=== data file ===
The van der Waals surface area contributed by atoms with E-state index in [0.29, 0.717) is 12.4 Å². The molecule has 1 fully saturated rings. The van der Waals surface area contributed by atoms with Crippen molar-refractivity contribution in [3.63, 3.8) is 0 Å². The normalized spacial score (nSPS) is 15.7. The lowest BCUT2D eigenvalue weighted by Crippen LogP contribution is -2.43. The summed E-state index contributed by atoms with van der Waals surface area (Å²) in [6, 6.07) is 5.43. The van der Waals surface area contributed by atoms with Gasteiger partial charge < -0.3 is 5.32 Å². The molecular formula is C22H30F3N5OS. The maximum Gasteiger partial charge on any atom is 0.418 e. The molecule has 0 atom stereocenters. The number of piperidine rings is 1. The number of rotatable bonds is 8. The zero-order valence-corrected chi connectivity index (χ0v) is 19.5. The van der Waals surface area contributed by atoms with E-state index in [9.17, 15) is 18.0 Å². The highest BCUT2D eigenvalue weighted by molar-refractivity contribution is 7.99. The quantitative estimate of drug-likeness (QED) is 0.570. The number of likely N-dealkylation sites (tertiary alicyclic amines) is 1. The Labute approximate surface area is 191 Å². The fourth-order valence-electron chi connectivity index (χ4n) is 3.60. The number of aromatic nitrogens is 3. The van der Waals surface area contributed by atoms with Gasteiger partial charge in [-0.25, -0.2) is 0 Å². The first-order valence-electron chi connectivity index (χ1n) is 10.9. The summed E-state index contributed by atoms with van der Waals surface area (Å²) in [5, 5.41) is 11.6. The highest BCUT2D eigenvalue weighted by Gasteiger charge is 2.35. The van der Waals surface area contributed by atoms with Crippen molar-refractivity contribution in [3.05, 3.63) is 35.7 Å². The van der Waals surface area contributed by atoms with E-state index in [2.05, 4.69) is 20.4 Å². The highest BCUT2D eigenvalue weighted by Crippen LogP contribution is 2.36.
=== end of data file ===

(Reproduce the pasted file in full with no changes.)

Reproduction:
The van der Waals surface area contributed by atoms with E-state index in [0.29, 0.717) is 12.4 Å². The molecule has 1 fully saturated rings. The van der Waals surface area contributed by atoms with Crippen molar-refractivity contribution in [3.63, 3.8) is 0 Å². The normalized spacial score (nSPS) is 15.7. The lowest BCUT2D eigenvalue weighted by Crippen LogP contribution is -2.43. The summed E-state index contributed by atoms with van der Waals surface area (Å²) in [6, 6.07) is 5.43. The van der Waals surface area contributed by atoms with Gasteiger partial charge < -0.3 is 5.32 Å². The molecular formula is C22H30F3N5OS. The maximum Gasteiger partial charge on any atom is 0.418 e. The molecule has 0 atom stereocenters. The number of piperidine rings is 1. The number of rotatable bonds is 8. The zero-order valence-corrected chi connectivity index (χ0v) is 19.5. The van der Waals surface area contributed by atoms with E-state index in [9.17, 15) is 18.0 Å². The highest BCUT2D eigenvalue weighted by molar-refractivity contribution is 7.99. The quantitative estimate of drug-likeness (QED) is 0.570. The number of likely N-dealkylation sites (tertiary alicyclic amines) is 1. The Labute approximate surface area is 191 Å². The fourth-order valence-electron chi connectivity index (χ4n) is 3.60. The number of aromatic nitrogens is 3. The van der Waals surface area contributed by atoms with Gasteiger partial charge in [-0.25, -0.2) is 0 Å². The first-order valence-electron chi connectivity index (χ1n) is 10.9. The summed E-state index contributed by atoms with van der Waals surface area (Å²) in [5, 5.41) is 11.6. The highest BCUT2D eigenvalue weighted by Gasteiger charge is 2.35. The van der Waals surface area contributed by atoms with Crippen molar-refractivity contribution in [3.05, 3.63) is 35.7 Å². The van der Waals surface area contributed by atoms with E-state index in [2.05, 4.69) is 20.4 Å². The highest BCUT2D eigenvalue weighted by Crippen LogP contribution is 2.36.